14 Place Sundance liked to see : ETTA

Etta Place is the schoolteacher character played by Katharine Ross in the superb 1969 movie “Butch Cassidy and the Sundance Kid”.

23 Heaviest of the three modern fencing swords : EPEE

There are three fencing events in the modern Olympics, with each distinguished by the weapon used:

  • Foil
  • Épée
  • Sabre

24 Quito’s range : ANDES

The full name of the capital city of Ecuador is San Francisco de Quito. Quito is the second highest administrative capital city in the world, after La Paz, Bolivia.

25 Alfalfa’s love interest : DARLA

Alfalfa’s love interest in “Our Gang” was Darla, whose real name was Darla Hood. Hood became quite a successful singer after she grew out of her “Our Gang” role.

27 The Panthers of the ACC : PITT

The University of Pittsburgh (Pitt) chose the nickname for its sporting teams in 1909, and claims that it was the first team in the country to adopt the name “Panthers”.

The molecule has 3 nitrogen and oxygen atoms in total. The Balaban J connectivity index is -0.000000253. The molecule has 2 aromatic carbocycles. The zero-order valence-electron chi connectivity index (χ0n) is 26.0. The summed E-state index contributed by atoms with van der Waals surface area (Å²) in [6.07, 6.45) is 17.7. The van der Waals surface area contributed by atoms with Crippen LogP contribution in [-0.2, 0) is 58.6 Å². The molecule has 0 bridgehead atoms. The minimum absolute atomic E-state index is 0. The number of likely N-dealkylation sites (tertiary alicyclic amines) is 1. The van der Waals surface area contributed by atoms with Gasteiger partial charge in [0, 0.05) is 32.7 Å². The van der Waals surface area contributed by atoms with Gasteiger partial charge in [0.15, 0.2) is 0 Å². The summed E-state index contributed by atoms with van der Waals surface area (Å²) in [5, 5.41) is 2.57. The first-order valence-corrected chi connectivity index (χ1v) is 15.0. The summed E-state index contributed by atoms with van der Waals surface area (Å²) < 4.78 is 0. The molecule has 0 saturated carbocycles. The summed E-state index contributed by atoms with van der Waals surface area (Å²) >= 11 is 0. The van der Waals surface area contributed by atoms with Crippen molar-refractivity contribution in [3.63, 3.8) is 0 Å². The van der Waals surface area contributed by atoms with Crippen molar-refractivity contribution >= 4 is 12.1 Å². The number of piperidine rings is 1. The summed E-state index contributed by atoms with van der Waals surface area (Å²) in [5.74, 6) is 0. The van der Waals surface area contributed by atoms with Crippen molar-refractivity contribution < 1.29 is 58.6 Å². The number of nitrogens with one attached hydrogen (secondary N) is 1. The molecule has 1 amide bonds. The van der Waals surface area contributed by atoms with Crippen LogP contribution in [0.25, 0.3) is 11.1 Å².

32 Latvian capital : EURO

Latvia is one of the former Soviet Socialist Republics (SSRs). People from Latvia are called Letts.

33 Pro concerned with returns : CPA

Certified public accountant (CPA)

36 Olympic sprinter Devers : GAIL

Gail Devers is a US Olympic champion, winning the 100m gold at the 1992 Games in Barcelona, and winning the 100m individual and relay golds at the 1996 Games in Atlanta. Back in 1990, doctors considered amputating Devers’ feet as they were in such poor condition as a result of treatment for Graves’ disease.

37 Prayer supports? : PEWS

A pew is a church bench, one usually with a high back. The original pews were raised and sometimes enclosed seats in the church used by women and important men or families. “Pew” comes from the Old French “puie” meaning “balcony, elevation”.

42 Op-ed features : SLANTS

“Op-ed” is an abbreviation for “opposite the editorial page”. Op-eds started in “The New York Evening World” in 1921 when the page opposite the editorials was used for articles written by a named guest writer, someone independent of the editorial board.

45 Bartlett relatives : BOSCS

Bosc is a cultivar of the European pear that is grown mainly in the northwest of the United States. It is named for French horticulturist Louis Bosc. The cultivar originated in Belgium or France in the early 19th century. The Bosc is that pear with a skin the color of a potato, with a long neck.